CASSIDY J. INGRAM | BRETT M. HILL
In a decision issued this week, Associated General Contractors of Washington, et al. v. State of Washington, the Washington State Court of Appeals examined Substitute Senate Bill 5493. Slip. Op. 54465-2-II (Aug. 31, 2021). SSB 5493 altered the method for how the Washington State Department of Labor and Industries’ industrial statistician sets the prevailing wages for employees on public works projects. Prior to the enactment of SSB 5493, the industrial statistician set prevailing wages for each trade on a county-by-county basis based on either the majority or average wage rate in that specific county. Following SSB 5493’s enactment, the industrial statistician was required to adopt the prevailing wage rate for a county solely based on collective bargaining agreements (CBAs) for that trade. If a trade had more than one CBA in a county, the highest wage rate would prevail.
SSB 5493 was a problem for public works contractors because it created the potential for wage rates to be set based on CBAs that represented the minority of hours worked in a county. The International Union of Operating Engineers, Local 302, provides an example of this. Associated General Contractors of Washington (AGC) began negotiations with an operators’ union for a master labor agreement, which would cover almost all operating engineers in 16 Washington State counties. When they could not reach an agreement, Local 302 called a strike against the employers. After one week of the strike, Local 302 approached small employers and negotiated side agreements. Some of these employers were also card-carrying members of Local 302. A few weeks later, AGC ratified a new agreement with Local 302 that included lower wages than the side agreements. Because the rates in the side agreements were higher, those wage rates became the prevailing wage in 16 counties even though they represented a minority of the hours worked.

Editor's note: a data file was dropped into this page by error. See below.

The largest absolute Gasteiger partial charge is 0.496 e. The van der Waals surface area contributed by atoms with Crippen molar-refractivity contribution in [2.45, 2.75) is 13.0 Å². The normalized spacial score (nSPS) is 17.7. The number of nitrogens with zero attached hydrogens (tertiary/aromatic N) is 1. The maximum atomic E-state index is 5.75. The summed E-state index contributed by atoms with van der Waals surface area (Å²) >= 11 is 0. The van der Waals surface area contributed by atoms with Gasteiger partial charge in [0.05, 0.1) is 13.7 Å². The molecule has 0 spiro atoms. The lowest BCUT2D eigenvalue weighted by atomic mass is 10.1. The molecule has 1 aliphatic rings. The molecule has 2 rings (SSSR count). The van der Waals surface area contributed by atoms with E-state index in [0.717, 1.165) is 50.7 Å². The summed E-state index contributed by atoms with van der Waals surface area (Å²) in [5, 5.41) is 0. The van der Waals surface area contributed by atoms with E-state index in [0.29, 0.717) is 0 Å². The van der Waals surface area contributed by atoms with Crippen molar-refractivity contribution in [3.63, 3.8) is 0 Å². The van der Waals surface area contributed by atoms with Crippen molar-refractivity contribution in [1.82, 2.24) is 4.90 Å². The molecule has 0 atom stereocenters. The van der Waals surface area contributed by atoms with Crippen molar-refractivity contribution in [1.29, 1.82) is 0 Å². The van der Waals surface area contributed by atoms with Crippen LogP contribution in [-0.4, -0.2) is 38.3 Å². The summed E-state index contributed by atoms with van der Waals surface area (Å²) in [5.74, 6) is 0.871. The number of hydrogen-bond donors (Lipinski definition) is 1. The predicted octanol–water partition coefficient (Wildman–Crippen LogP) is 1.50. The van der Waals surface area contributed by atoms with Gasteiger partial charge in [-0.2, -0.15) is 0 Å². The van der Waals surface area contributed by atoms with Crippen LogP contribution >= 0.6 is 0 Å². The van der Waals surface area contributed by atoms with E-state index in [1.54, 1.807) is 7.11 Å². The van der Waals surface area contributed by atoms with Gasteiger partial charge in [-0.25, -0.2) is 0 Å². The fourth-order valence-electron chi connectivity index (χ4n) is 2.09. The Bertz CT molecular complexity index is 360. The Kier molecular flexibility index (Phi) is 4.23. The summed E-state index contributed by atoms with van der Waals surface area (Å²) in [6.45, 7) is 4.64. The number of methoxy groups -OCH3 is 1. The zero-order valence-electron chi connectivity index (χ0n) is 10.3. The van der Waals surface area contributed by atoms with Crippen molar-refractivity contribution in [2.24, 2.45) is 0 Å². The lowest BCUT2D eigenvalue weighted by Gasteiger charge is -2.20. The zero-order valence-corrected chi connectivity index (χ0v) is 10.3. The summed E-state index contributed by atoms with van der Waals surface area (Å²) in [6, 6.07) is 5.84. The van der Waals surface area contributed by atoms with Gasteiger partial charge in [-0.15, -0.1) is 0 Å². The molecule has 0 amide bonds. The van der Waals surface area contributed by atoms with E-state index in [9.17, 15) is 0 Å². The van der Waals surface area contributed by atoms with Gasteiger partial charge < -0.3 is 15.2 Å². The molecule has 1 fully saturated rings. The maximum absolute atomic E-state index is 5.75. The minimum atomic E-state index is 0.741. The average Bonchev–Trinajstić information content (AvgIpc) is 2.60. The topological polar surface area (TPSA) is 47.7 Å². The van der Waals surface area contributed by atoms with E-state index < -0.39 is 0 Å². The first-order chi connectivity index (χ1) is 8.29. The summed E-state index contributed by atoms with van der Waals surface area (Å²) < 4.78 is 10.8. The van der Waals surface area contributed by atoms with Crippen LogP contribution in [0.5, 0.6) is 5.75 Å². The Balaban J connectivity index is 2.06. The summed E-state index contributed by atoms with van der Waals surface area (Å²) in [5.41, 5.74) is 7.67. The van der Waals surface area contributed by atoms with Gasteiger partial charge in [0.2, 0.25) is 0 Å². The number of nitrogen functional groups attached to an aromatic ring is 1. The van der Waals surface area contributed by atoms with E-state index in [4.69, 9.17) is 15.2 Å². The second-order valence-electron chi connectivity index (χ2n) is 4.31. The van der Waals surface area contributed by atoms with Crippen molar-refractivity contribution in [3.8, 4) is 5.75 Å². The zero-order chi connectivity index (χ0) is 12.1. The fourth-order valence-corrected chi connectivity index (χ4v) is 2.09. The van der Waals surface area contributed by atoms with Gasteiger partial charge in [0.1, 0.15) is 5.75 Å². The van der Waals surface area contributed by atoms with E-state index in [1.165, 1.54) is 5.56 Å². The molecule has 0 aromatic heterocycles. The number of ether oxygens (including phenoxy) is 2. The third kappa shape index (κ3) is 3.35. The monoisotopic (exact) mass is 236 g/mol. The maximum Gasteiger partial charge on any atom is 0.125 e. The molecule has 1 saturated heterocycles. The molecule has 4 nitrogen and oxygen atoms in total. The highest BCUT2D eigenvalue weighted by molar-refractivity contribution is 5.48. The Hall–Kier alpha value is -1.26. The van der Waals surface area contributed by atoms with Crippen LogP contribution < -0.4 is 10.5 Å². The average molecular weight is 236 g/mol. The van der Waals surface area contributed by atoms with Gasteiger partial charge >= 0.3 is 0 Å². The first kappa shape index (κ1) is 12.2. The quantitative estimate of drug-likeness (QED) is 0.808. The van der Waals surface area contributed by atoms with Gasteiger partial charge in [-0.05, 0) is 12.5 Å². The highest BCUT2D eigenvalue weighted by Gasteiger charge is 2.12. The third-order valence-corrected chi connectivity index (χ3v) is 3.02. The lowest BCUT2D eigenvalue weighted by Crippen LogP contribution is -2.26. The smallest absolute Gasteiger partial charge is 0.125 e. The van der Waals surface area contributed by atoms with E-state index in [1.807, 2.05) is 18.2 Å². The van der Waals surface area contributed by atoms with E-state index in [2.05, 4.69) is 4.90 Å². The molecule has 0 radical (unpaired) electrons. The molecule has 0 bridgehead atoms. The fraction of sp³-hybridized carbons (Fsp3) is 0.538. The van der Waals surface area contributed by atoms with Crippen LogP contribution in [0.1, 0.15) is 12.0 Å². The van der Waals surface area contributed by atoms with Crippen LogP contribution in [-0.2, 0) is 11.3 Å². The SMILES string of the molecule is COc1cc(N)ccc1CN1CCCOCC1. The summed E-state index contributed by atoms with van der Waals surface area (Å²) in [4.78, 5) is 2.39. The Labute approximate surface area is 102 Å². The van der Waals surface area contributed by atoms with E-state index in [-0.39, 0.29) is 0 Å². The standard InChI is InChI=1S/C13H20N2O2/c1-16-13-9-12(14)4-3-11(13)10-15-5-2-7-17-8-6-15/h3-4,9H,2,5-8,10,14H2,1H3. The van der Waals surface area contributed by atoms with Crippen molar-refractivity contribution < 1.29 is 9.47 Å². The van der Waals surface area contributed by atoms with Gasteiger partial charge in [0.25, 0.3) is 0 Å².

The Court of Appeals held that SSB 5493 is unconstitutional because it violates the non-delegation doctrine. SSB 5493 required the industrial statistician to adopt the wage rate from a CBA in a county, or the highest wage rate if more than one CBA in a county existed. This resulted in the possibility of prevailing wage rates being set by CBAs not yet in existence, unsigned or expired CBAs, and pre-hire CBAs, as well as the potential for collusion with no procedural safeguards. The court reversed the superior court’s order granting summary judgment to the State and sent the case back to the superior court. This outcome is a significant win for AGC and Associated Builders and Contractors and their members because this case was brought by the organizations against the State of Washington.
Commentary: This is positive news for employers who work on public works projects throughout the State. The prevailing wage rates will once again be set based on the majority or the average wage rates for each county. This will result in the prevailing wage rates accurately representing the majority of hours worked in each county.